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Chanting Helps Me Clear My Mind
Pauline Gordon

A mumbling sound soars through my head as I try to put my eyes to rest. The noise is like a buzzing that won’t let me be!

I listen closely to where the mumbling is coming from…my aunts’ room. So I creep over to see what they’re up to. I push open the door very gently. There I see my two aunts, Kacy and Mary, on their knees, chanting and focusing on a weird object with a scroll inside. They look like they’re meditating.

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I’m too confused to even ask what’s going on. Besides, they’ll probably tell me, “You’re too young to understand,” like they always say when I ask them questions. When I was little I would ask tons of questions about things I heard from television or outside:

“What do they mean when they say the birds and the bees?”

“What’s masturbating?”

“Where do babies come from?”

Each question led to the same answer: “You’re too young to understand.”

So when I saw them chanting and mumbling strange words to a weird object, I said to myself, “Forget this, I’m going to bed with earplugs in my ears and a pillow over my head.” Still, I didn’t forget all the questions they said I was too young to ask, and I didn’t forget their chanting, either.

Six years later, when I was 11, I was going through a really rough time in my life. Because my father had sexually abused me, I was put in foster care with my grandmother. It was a relief, but a whole new beginning for me.

Being in a new home and separated from my mom made me nervous. I still had haunting memories of my father creeping into my room. And dealing with acne and a new school led to nothing but tears in my bed almost every night.

image by Kyou Shirogane

All this and more made me the girl who sat in a corner covering her face, quiet in front of strangers, but loud as hell around family (while holding every private thought for my diary). People would tell me, “You’re too young to walk with your head down,” but it was rough becoming a teen, and those dreadful experiences weren’t helping me at all.

I was reaching for something to hold on to, that down-on-your-luck searching for something called faith. (Sound familiar?) I wanted to be happy. No one wants to wake up in the morning with a whole bunch of stress on their hands.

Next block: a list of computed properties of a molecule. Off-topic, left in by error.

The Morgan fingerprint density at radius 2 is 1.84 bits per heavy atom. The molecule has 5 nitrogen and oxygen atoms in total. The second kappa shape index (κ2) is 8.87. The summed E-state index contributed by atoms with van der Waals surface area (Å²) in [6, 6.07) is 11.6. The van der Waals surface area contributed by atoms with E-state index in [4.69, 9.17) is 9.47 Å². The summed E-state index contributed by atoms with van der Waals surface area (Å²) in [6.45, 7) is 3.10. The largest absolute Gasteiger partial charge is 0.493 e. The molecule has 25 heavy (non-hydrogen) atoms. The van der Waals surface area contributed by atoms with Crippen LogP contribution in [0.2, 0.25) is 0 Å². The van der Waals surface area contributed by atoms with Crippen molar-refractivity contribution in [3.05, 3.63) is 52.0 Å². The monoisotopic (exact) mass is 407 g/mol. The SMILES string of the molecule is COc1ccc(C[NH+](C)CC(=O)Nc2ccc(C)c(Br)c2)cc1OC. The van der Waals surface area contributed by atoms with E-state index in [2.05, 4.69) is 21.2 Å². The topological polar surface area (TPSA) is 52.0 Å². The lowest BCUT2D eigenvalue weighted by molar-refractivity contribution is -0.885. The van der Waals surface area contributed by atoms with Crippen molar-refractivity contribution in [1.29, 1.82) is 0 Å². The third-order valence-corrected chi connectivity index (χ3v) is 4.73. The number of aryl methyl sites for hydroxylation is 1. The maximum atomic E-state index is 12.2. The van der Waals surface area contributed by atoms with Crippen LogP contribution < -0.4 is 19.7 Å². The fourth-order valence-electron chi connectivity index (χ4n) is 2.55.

Then, one day, my Aunt Kacy invited me to a women’s division meeting at the center where she practices Buddhism. When I saw the weird object with the scroll, I began to remember the suspicious thing my aunts were doing in the room when I was little. Finally, my aunt explained her belief in Buddhism and why she chants.

The way my aunt explained Buddhism made sense to me. She told me that Buddhism isn’t about believing in any gods. Instead, it follows the philosophy of a man who, a long time ago, created a method of living in the world that helped him find his true happiness. Part of his method involved chanting or meditating to find peace. Buddhism spread throughout the world because many people accepted his method and felt that meditating cleared their minds.

When Buddhists chant, they say, “Nam-myho-renge-kyo.” “Nam” means devotion. “Myho” means that reality is only the world as you see it. “Renge” means lotus flower, which grows seeds and blossoms at the same time. This represents cause and effect, showing us how our words and actions have consequences. “Kyo” is sound or teaching.

My aunt said you’re supposed to chant twice a day, morning and evening, and you’re supposed to sit up straight and keep your head up. While you’re chanting, you must really concentrate on the goals you want to achieve and, most of all, what steps you plan on making towards these goals. By itself, chanting can’t help you achieve happiness. It only helps build your ability to focus on the positive.

My aunt told me that while she chants she focuses on the goals she wants to achieve in her life and on appreciating all that she has achieved so far.

I never learned much more than that about Buddhism, but I started chanting. I focus on what I appreciate in life. Almost every morning I get up and say something like, “Thank you for this glorious day.” I figure that complaining about my problems isn’t going to solve anything. So when things get to me or when negativity is thrown at me, I stop, chant a few times to clear my head, and let the issue go.

Chanting is like meditation—it’s something to concentrate on besides what’s happening around you. My mind feels more at ease when I chant. It helps me think positively and block most of the negativity out of my head.

I felt low about myself when I started. But as the days went on I began to see a change. Chanting every day, I would think positive things about myself.

Thinking about the positive things about myself and my life makes me feel like I can accomplish almost anything. Chanting isn’t magic, but it helps me keep my mind focused on the good things I do have.

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